Summer's Best Books: #1 - Lowborn by Kerry Hudson
Winter brings all of the worst books to the yard - memoirs from 22 year old Love Island alumni and autobiographies of old cricketers, anybody? But SUMMER IS NEARLY HERE! Which means an influx of books that you might actually feel something for… whether you’re a thrill-seeker, a romance lover or a non-fiction nerd (like me), 2019 promises to be a stellar year for actually enjoyable literature. This week, I’m running down the 10 books I’m most looking forward to reading this summer.
In no particular order, here’s number one!
TL;DR : Non-fiction memoir of Scottish author Kerry Hudson’s childhood in 1980s poverty
Kerry Hudson is proudly working class but she was never proudly poor. The poverty she grew up in was all-encompassing, grinding and often dehumanising, living in B&Bs and suffering hunger, sadness and rootlessness. Now, Kerry is a jetsetting, prizewinning novelist - but she often finds herself looking over her shoulder, caught somehow between two worlds.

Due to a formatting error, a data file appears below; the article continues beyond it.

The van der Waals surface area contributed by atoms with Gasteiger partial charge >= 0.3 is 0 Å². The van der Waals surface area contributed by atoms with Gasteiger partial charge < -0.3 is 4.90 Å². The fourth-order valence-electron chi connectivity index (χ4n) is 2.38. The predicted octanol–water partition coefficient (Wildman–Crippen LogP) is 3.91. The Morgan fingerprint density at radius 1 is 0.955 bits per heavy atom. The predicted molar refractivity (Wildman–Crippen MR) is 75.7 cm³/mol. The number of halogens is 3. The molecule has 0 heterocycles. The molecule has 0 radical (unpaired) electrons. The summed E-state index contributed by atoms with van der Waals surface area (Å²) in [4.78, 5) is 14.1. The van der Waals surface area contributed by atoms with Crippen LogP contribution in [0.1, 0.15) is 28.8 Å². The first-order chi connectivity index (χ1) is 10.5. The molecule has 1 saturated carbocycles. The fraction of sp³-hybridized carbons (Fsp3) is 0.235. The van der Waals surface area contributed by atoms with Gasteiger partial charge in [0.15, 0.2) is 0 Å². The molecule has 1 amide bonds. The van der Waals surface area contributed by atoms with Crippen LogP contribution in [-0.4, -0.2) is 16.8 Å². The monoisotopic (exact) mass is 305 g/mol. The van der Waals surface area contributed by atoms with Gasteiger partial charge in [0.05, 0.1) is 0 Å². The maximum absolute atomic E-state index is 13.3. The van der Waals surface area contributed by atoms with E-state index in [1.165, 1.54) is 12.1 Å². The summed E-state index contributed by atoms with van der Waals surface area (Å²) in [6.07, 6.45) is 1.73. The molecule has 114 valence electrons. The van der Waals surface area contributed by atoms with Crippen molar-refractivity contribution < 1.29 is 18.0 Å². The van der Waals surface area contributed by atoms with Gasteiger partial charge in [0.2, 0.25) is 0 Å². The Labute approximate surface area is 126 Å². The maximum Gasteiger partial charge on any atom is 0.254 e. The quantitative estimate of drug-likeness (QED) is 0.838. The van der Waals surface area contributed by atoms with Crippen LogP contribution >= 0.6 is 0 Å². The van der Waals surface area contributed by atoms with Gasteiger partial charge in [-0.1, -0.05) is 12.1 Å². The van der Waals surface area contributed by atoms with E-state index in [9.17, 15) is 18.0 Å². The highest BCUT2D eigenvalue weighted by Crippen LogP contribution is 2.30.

Lowborn is Kerry’s exploration of where she came from. She revisits the towns she grew up in to try to discover what being poor really means in Britain today and whether anything has changed.
I’m really looking forward to reading this, as I grew up solidly working class in Stoke, and while some of Kerry’s experiences are profoundly hers and hers alone, I think there’s a whole generation of millennials who grew up with aspirations outside of their immediate surroundings - something that can be deeply confusing. When you feel like you don’t fit at home, and also in your new upwardly-mobile surroundings, it can be lonely.
I’m going to devour this on a Sunday afternoon with a box of Kleenex and a giant hot chocolate.
Lowborn is released on 16th May 2019